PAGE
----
24 jailed, whipped, and fined on human trafficking charges

24 jailed, whipped, and fined on human trafficking charges

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JEDDAH — Summary courts in Jeddah and Makkah have charged 24 people with human trafficking last year and each of them was sentenced to 10 years’ imprisonment, 1,000 lashes and fines ranging from SR20,000 to SR100,000.

Quoting a court source, the Makkah daily said on Wednesday that 10 of the accused were in Jeddah — nine expatriates and a Saudi — while 14 were in Makkah.

The source said the courts in the two cities charged the defendants with human trafficking after 14 housemaids have accused them of forcing them into prostitution and other illegal work.

He said residents informed the police that a number of expatriate women living in houses in their neighborhoods were engaged in illegal activities.

He said the police rounded them up after closely monitoring their houses and handed them over to the Bureau of Investigation and Public Prosecution (BIP) prior to sending them to courts.

The women, who were not identified beyond being expatriates, told the court that some men promised to find them jobs with Saudi families but instead forced them into prostitution, drug smuggling and other illegal jobs.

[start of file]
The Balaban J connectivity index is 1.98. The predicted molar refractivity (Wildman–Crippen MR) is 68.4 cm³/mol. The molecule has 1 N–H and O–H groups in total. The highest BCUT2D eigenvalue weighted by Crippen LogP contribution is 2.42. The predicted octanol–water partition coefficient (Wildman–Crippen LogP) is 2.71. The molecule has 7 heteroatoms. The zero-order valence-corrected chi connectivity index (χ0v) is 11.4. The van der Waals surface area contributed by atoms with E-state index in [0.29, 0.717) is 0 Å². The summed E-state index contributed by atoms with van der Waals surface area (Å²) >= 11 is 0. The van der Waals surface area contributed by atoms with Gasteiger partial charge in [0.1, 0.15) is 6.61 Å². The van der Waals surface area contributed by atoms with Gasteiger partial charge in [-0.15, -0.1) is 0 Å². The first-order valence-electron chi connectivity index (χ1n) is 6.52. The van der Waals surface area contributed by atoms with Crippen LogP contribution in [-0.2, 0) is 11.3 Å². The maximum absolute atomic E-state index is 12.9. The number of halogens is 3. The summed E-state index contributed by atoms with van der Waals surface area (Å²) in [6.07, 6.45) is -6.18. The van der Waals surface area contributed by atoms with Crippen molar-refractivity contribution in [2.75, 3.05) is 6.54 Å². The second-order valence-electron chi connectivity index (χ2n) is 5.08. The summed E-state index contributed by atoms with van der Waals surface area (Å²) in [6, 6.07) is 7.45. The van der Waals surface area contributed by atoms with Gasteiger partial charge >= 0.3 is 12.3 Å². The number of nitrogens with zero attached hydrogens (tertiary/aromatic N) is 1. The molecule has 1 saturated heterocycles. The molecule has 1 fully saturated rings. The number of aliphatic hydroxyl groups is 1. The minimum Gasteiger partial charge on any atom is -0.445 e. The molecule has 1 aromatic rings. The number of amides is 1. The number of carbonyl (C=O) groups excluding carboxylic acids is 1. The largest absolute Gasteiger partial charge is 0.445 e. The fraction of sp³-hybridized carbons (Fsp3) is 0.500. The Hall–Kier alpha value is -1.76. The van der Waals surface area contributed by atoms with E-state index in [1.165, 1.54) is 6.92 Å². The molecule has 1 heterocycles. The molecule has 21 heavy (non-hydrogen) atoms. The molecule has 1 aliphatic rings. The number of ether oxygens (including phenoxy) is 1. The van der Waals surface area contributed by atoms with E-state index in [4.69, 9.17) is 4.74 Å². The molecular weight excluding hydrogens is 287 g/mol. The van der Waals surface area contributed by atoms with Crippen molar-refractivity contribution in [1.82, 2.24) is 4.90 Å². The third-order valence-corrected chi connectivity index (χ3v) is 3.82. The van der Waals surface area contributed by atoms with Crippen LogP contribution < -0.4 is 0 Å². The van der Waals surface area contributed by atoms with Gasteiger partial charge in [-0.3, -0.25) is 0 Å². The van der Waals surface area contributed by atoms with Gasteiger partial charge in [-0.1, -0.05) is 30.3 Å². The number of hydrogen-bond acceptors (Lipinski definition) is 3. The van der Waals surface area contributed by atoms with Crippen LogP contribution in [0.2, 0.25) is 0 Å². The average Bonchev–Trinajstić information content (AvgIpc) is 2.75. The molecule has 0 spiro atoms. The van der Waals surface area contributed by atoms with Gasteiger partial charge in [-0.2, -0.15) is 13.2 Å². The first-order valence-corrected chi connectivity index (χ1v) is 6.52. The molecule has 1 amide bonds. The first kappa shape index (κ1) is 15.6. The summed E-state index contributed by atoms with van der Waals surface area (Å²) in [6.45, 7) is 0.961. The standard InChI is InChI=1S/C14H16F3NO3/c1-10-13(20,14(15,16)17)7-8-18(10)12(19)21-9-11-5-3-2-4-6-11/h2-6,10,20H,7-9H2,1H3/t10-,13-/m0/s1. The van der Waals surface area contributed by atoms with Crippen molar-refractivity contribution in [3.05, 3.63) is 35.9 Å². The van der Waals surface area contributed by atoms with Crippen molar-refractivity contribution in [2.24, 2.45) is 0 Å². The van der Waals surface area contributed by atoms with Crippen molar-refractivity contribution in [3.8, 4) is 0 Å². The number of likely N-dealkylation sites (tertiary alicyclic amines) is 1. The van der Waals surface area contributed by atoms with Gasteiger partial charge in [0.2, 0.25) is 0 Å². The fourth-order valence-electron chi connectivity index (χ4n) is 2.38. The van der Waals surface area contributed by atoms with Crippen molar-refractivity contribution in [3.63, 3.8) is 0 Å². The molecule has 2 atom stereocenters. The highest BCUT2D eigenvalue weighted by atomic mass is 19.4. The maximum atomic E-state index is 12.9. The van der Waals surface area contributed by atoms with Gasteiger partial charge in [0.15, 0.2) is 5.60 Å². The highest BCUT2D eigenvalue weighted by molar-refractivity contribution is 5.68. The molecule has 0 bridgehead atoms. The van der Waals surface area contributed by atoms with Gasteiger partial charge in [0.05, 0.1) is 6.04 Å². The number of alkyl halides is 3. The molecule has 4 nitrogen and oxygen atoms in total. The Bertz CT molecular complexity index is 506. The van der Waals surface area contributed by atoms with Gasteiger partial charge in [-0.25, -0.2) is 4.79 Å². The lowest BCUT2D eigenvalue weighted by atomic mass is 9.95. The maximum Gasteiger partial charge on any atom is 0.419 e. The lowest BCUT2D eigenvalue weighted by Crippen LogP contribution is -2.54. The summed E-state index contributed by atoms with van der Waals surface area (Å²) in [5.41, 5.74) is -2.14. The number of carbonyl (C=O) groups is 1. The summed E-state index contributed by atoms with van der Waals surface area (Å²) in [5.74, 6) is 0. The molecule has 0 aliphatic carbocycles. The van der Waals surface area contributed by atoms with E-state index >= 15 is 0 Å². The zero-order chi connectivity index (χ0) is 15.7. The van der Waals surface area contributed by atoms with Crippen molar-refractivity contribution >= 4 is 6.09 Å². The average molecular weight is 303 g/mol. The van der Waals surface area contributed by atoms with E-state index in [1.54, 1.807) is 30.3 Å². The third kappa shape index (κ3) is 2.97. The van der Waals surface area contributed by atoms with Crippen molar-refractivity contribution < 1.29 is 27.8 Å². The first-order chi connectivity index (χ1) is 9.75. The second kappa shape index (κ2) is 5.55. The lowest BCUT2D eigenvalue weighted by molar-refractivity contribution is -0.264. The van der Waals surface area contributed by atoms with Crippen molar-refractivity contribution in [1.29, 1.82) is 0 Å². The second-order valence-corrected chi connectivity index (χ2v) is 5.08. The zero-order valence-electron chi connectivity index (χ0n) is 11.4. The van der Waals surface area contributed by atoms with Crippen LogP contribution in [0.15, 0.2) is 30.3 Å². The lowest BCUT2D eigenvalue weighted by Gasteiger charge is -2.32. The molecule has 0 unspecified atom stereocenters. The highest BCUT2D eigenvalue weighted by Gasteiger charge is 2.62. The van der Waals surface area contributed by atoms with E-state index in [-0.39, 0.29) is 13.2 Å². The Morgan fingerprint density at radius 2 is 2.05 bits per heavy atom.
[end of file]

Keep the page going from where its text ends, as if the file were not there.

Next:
The source said the women identified the men who hired them and the police immediately arrested them.

He said the men admitted their crimes in the court and said they were using the women to make quick money.

According to the source, the expatriates will be deported upon their release from jail.

Abdulaziz Al-Nuqali, a lawyer and a legal consultant, said the crimes of human trafficking in the Kingdom do not represent a phenomenon and are mostly committed by the men from the same nationality of the women.

He said the human trafficking chime also include turning young children and disabled people into beggars after providing them with accommodation and food.

2 COMMENTS

  1. If the neighbors had not informed the police, how long would these women have continued with their illegal activities? They could/should have contacted their embassies to help them, if they had escaped from their abusive sponsors/employers.

  2. “Abdulaziz Al-Nuqali, a lawyer and a legal consultant, said the crimes of human trafficking in the Kingdom do not represent a phenomenon and are mostly committed by the men from the same nationality of the women.”

    That’s so true..

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